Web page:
Christian Curnyn

Conductor

"Conductor Christian Curnyn demonstrates complete mastery of Handel’s idiom. The orchestra is superb."

George Hall, The Stage

"Baroque specialist Christian Curnyn elicits eminently stylish playing from the orchestra."

The Reviews Hub

"Christian Curnyn was a superbly stylish guide of his long-established, and now seemingly indispensable, artistic enterprise."

Roy Westbrook, Bachtrack

"Christian Curnyn conducts with his usual infectious enthusiasm."

Rupert Christiansen, The Daily Telegraph

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Christian Curnyn is widely recognised as one of the UK’s leading conductors specialising in the Baroque and Classical repertoire. In 1994 Christian founded the Early Opera Company with whom he appears regularly at the Wigmore Hall and St John’s Smith Square for the London Festival of Baroque Music. They have also performed at the BBC Proms as well as at the Cheltenham, Spitalfields, York Early Music and Kilkenny Arts Festivals. The EOC made their Het Concertgebouw debut with a double bill of Dido and Aeneas and Blow’s Venus and Adonis in 2018.

Much in demand on the operatic scene, in the UK Christian has conducted for Scottish Opera (Handel Semele), Opera North (Handel’s Saul and Giulio Cesare), Grange Park Opera (Semele, Mozart's Le nozze di Figaro, and Cavalli’s Eliogabalo) and with Garsington Opera (Die Zauberflöte and Handel’s Amadigi). He is a regular at English National Opera where successes have included Olivier Award-winning productions of Handel’s Partenope and Rameau’s Castor et Pollux (dir. Barrie Kosky), After Dido (Katie Mitchell’s realisation of Purcell’s Dido and Aeneas), Handel’s Giulio Cesare, Charpentier’s Medée, and Handel's Rodelinda.

For The Royal Opera, Covent Garden he has conducted Britten’s The Beggar’s Opera, Cavalli's L'Ormindo to inaugurate their series at the Sam Wanamaker Playhouse at Shakespeare’s The Globe, where he returned for Luigi Rossi’s Orfeo (nominated for an Olivier Award), and Monteverdi's Il ritorno d'Ulisse at The Roundhouse. Most recently he conducted Apollo e Dafne and Ariodante.

Further afield he has worked with Opera Australia (Partenope), Landestheater Salzburg (Vivaldi’s Farnace and Handel’s Ariodante) Frankfurt Opera (Cavalli’s La Calisto and Gluck’s Ezio), Komische Oper Berlin (Rameau’s Castor et Pollux and Zoroastre), Stuttgart Opera (Rameau’s Platée, Purcell’s The Fairy Queen and Handel’s Alcina), Teatro Nacional de Sao Carlos (Mozart Idomeneo) and Theatre Basel (Le nozze di Figaro).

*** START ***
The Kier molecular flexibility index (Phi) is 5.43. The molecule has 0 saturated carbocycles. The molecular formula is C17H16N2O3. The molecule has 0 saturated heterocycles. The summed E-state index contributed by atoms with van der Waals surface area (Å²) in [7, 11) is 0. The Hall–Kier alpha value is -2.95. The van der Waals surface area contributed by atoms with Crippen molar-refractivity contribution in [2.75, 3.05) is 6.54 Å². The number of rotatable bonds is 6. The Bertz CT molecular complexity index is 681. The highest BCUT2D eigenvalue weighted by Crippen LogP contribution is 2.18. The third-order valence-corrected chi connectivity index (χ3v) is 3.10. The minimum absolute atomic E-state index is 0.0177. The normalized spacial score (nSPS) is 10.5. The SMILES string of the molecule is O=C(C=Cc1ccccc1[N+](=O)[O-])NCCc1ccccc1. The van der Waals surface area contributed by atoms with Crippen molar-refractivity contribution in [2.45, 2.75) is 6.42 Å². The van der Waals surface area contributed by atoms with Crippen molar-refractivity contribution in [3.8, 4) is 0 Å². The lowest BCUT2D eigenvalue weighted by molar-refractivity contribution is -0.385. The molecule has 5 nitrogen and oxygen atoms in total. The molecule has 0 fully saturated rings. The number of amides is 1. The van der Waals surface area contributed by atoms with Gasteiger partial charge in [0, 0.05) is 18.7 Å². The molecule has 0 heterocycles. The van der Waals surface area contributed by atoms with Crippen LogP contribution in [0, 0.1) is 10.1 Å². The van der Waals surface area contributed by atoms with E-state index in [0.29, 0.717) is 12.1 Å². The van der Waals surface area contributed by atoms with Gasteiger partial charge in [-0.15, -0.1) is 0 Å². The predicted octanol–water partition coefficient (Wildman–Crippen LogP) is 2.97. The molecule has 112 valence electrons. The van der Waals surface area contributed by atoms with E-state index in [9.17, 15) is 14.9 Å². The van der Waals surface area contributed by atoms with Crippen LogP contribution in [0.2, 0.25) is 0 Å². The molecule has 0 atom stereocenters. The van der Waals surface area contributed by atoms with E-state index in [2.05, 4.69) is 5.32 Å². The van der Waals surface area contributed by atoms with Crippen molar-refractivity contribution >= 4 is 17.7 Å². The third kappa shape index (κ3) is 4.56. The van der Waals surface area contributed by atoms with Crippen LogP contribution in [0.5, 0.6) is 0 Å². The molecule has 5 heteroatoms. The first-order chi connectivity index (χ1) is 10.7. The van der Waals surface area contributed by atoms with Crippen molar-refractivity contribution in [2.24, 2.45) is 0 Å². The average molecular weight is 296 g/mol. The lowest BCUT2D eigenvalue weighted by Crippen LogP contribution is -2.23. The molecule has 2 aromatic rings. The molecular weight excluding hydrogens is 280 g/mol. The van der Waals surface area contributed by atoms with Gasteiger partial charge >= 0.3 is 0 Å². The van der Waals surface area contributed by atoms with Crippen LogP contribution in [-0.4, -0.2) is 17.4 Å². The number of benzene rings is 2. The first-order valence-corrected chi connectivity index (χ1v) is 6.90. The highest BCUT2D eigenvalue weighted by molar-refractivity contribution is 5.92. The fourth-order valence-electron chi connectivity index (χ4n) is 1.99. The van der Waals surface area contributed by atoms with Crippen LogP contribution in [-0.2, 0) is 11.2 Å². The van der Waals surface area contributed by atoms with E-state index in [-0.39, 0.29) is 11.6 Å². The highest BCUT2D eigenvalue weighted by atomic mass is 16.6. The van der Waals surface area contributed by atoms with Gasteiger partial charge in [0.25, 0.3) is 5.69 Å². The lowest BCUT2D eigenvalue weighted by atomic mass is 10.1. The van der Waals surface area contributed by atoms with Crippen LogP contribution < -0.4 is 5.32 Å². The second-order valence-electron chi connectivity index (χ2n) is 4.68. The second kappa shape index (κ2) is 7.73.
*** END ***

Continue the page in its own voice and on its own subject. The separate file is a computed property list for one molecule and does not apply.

In the USA Christian has conducted Partenope and Cosi fan Tutte for New York City Opera, Handel's Tolomeo for Glimmerglass Opera, and Cavalli's Giasone and Charpentier’s Medée for Chicago Opera Theater.

Specialist early music ensembles among Christian’s regular collaborators include Academy of Ancient Music, AKAMUS, English Concert, Orchestra of the Age of Enlightenment, and the Irish and Wroclaw Baroque orchestras. Alongside this work he takes a particular interest in performing Baroque and Classical repertoire with modern forces, including collaborations with Bournemouth Symphony, Ulster, Hallé, Scottish Chamber (including a recording on the Decca label with Nicola Benedetti), Swedish Chamber Orchestra, Stavanger Symphony, Ensemble Resonanz and Essen Philharmoniker. He has also conducted a Messiah tour in Australia with the Tasmanian, West Australian and Adelaide Symphony Orchestras.

Recent and forthcoming highlights include concerts with the Orchestra of the Age of Enlightenment, Budapest Festival Orchestra, Royal Scottish National Orchestra, BBC NOW, and Komische Oper Berlin, Acis and Galatea with his Early Opera Company for the Buxton Festival, a new production of Handel’s Orlando for Oper Halle which will also celebrate the 100th year of the Halle Festival, Semele with AKAMUS and Opera Collective Ireland and a return to the Royal Opera House Covent Garden for a new production. With the Early Opera Company he will conduct concerts at the Wigmore Hall, Bruges and Amsterdam Concertgebouw and St John Smith Square as well as record their next disc for Chandos records of Handel’s Amadigi.

His extensive discography with the Early Opera Company for the Chandos label includes their 2005 recording of Partenope which won widespread critical acclaim, and their recording of Semele was chosen as a Best Recording of 2008 by The Sunday Times, Editor’s Choice in Gramophone Magazine and awarded the 2008 Stanley Sadie Handel Prize. Further releases include Il Trionfo del Tempo for Wigmore Live, Eccles’ The Judgement of Paris, (awarded a Diapason D’or), Britten’s The Beggar’s Opera, Handel’s Flavio, Alceste (winner of the Opera award in the BBC Music Magazine Awards 2013), Serse, and most recently Acis & Galetea (winner of the Opera category of the 2019 BBC Music Magazine Awards).